After forty-three years, A.I.R. Gallery remains a dynamic presence in the art world. As DUMBO has changed, with more galleries and arts organizations moving to (and leaving) Brooklyn, A.I.R.’s programming has grown to provide a wide range of exhibition opportunities, as well as career building, networking, and professional support for emerging and mid-career women artists.

The gallery’s new location, 155 Plymouth Street, will provide interior galleries and will showcase diverse artistic visions and artistic practices, a hallmark of A.I.R.’s artist-run model.… Read the rest

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“Why I Want Class War” by Lee Camp of Redacted Tonight

We’re already in the middle of a class war perpetrated by the top .01% against the bottom 99.9%. And the riots in Baltimore are only a symptom of that. It’s even worse in the Black community because they’re impacted not only by crippling wealth inequality — but also decades of systemic racism in a society that claims to be free and democratic. Redacted Tonight’s Lee Camp explains how a class war is already underway — but we need to fight back against the powerful rich minority, not with violence, but with class warfare of the mind. (And somehow he makes it funny too.)

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May Day Occupation at Guggenheim Closes Museum #GuggOccupied

Photo from Twitter.

Photo from Twitter.

Benjamin Sutton writes at Hyperallergic:

At noon today, a group of artists and activists including members of the Gulf Ultra Luxury Faction (known as G.U.L.F.) unfurled a large parachute in the atrium of the Guggenheim Museum, demanding to meet with a member of the institution’s board of trustees to discuss the labor conditions at its Abu Dhabi site. At the appointed time, members of the collective threw leaflets inspired by the current On Kawara exhibition from the museum’s upper levels and the protesters articulated their demands through a human microphone chant.

“It’s the most beautiful piece in the show,” remarked a French tourist watching from the top of the museum’s rotunda.

Though the protesters’ banner was swiftly destroyed by a guard wielding scissors, the group was allowed to remain seated in the museum atrium. As many as six NYPD officers arrived on the scene but, an hour after the protest began, they were called off by the museum administration.

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Ann Lewis GILF activist artist’s SHATTERING catharsis

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Ann Lewis (gilf) “They don’t realize we are seeds”, Mixed Media

Joseph Gross Gallery is pleased to present SHATTERING, a solo exhibition of new work by Ann Lewis, also known as gilf!,

Opening Reception:
Thursday, May 7th | 6-9 PM
in Chelsea at 548 W 28th Street, suite 232.

Exhibition Dates: May 7-May 30, 2015 April 16, 2015 (New York, NY)

Based in Brooklyn, Ann Lewis (gilf!) is one of NYC’s most recognized and provocative female street and activist artists. She creates bold public work and gallery work that inspire thoughtfulness, while simultaneously motivating progressive change within communities. Earlier this year, the artist garnered national media attention when she installed a colossal banner resembling police caution tape that read ‘GENTRIFICATION IN PROGRESS’  at the former graffiti mecca 5 Pointz in Queens, New York. Since receiving her bachelor’s degree in Fine Art from the University of Wisconsin Madison, her work has been reviewed in Blouin Art Info, New York Magazine, New York Daily News, Brooklyn Street Art, Gothamist, and Wooster Collective.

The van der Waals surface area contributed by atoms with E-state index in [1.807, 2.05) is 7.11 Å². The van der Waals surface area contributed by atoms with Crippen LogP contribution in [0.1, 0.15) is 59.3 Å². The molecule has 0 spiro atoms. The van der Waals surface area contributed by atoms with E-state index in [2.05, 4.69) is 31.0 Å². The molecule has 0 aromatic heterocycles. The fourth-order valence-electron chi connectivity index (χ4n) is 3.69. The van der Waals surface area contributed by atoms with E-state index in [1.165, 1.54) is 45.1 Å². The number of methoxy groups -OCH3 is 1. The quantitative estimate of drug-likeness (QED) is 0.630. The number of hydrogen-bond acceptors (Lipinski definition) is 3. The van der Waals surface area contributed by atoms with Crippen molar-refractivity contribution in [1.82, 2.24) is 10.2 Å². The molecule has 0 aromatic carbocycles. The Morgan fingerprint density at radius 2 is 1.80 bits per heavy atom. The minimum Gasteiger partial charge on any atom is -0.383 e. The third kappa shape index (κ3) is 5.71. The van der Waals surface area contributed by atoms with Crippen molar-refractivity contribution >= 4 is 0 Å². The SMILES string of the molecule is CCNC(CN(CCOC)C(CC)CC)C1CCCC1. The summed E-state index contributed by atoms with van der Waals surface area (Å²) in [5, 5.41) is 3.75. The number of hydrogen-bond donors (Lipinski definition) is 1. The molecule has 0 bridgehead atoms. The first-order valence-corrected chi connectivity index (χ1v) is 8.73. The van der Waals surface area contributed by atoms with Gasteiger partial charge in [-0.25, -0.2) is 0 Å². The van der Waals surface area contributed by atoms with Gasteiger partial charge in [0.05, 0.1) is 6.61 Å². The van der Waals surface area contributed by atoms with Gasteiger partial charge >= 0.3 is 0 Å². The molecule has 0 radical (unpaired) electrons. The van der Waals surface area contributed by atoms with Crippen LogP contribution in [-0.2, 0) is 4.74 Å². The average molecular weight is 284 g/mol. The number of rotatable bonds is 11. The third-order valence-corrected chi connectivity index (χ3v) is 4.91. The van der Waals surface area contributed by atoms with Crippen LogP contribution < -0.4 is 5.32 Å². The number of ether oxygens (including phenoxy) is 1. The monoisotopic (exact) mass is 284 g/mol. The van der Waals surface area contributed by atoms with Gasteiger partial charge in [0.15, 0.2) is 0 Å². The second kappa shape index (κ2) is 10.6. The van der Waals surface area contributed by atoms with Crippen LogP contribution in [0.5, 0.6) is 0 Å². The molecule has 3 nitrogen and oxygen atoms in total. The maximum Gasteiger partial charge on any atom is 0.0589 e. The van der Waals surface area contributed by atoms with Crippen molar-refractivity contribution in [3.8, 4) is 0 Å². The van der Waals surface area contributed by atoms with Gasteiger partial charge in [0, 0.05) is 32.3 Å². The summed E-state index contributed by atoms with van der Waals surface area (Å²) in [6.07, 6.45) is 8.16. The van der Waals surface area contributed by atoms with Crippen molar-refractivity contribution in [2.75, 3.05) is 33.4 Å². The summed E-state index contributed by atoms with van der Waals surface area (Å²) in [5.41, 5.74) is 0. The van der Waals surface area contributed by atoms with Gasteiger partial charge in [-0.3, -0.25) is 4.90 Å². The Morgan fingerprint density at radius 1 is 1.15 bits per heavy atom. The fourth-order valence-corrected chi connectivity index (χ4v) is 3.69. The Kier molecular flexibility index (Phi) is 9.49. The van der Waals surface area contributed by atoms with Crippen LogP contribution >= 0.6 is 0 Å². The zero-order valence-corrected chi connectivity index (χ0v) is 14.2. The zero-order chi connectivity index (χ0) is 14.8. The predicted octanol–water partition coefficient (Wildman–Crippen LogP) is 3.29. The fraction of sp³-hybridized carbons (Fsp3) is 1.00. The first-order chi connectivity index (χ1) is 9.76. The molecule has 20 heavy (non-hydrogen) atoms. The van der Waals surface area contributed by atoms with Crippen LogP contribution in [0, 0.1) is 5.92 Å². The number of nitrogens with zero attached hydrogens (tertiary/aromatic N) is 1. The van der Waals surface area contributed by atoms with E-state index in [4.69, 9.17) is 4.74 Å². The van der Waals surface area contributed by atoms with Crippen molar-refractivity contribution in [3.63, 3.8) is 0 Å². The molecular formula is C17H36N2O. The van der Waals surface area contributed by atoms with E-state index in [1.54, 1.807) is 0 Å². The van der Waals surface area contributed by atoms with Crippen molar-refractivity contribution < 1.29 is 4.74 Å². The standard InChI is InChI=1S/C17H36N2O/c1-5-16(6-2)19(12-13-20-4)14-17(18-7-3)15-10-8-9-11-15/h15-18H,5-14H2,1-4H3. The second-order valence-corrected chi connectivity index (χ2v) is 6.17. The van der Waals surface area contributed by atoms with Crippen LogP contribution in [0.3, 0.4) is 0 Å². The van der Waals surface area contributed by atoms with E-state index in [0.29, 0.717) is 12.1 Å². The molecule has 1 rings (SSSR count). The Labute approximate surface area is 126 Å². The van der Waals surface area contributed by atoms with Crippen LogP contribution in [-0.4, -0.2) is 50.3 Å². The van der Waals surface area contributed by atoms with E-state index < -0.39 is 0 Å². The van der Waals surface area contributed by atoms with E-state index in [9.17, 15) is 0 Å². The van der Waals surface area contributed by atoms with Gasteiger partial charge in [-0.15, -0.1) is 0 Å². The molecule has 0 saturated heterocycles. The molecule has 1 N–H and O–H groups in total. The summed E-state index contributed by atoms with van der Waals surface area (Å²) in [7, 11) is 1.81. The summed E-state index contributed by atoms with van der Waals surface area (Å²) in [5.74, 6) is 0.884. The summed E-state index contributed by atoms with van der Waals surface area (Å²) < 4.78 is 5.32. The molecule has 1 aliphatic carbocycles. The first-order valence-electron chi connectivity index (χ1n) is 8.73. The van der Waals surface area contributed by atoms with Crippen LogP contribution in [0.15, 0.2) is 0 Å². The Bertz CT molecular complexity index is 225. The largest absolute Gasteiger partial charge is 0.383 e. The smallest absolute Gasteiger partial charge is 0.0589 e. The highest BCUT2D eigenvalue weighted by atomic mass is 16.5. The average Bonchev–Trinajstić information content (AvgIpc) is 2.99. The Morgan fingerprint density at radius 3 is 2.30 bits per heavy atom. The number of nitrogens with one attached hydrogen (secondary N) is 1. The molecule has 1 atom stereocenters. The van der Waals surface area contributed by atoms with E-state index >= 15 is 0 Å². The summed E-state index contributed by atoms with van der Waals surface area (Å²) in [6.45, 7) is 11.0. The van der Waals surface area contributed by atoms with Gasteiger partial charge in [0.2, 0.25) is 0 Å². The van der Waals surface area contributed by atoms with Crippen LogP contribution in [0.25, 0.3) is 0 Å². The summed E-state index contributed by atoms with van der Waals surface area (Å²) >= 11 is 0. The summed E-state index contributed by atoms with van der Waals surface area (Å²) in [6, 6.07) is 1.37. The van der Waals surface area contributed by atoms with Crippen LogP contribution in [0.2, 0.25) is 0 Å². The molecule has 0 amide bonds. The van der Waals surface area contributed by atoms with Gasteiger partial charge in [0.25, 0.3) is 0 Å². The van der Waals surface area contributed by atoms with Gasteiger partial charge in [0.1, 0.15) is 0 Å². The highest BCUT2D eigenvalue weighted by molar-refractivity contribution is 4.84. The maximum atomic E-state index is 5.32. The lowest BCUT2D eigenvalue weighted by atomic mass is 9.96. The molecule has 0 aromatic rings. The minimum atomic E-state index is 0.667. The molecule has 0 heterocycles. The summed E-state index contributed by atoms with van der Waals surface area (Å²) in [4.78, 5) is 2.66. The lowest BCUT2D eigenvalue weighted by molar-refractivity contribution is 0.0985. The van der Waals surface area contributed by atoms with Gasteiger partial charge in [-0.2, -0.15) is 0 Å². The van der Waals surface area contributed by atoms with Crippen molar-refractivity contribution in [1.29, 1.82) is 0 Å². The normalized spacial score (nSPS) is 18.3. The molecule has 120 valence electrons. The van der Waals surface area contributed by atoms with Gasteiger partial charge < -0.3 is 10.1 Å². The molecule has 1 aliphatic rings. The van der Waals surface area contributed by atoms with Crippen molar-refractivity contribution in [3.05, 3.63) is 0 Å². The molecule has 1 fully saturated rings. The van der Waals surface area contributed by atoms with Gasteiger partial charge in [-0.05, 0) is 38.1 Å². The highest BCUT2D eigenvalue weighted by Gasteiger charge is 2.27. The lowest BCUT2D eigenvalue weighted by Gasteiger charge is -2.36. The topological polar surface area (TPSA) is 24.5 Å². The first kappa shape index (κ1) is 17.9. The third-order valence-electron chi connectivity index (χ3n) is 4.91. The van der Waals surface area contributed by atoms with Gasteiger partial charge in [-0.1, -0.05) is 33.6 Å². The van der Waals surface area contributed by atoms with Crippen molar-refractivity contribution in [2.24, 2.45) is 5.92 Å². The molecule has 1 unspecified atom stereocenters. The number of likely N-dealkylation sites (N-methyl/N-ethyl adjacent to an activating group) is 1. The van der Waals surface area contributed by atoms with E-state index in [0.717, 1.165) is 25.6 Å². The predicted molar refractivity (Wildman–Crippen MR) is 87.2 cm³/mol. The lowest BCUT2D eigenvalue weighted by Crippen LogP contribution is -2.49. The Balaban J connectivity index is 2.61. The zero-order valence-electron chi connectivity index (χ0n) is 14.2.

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Ten Shocking Facts About Baltimore

English: Riot police form a line to push back protesters and media, Baltimore, April 28, 2015. via VOA

English: Riot police form a line to push back protesters and media, Baltimore, April 28, 2015. via VOA

Bill Quigley writes at CounterPunch:

Were you shocked at the disruption in Baltimore?  What is more shocking is daily life in Baltimore, a city of 622,000 which is 63 percent African American.  Here are ten numbers that tell some of the story.

1:  Blacks in Baltimore are more than 5.6 times more likely to be arrested for possession of marijuana than whites even though marijuana use among the races is similar.   In fact, Baltimore county has the fifth highest arrest rate for marijuana possessions in the USA.

2: Over $5.7 million has been paid out by Baltimore since 2011 in over 100 police brutality lawsuits.   Victims of severe police brutality were mostly people of color and included a pregnant woman, a 65 year old church deacon, children, and an 87 year old grandmother.

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Turning Passion into Achievement

How can film set a mission into motion and result in broadened awareness of something important?

According to the Merriam-Webster dictionary, “Activism” is “a doctrine or practice that emphasizes direct vigorous action especially in support of or opposition to one side of a controversial issue.”

There are numerous approaches to being an activist. One could go door-to-door in support of an issue. With the internet and the likes of Twitter and Facebook(among other social media networks), getting your passion and mission position in front of eyeballs has become easier, though the clutter can be daunting. In a search on Twitter alone, if you search #getmoneyout (an activist hashtag devoted to getting big money out of politics and the election process), the number of Tweets is endless. On LinkedIn, if you search for groups related to Climate Change, the results are well more than 10 pages long. Yes… the clutter can be daunting.… Read the rest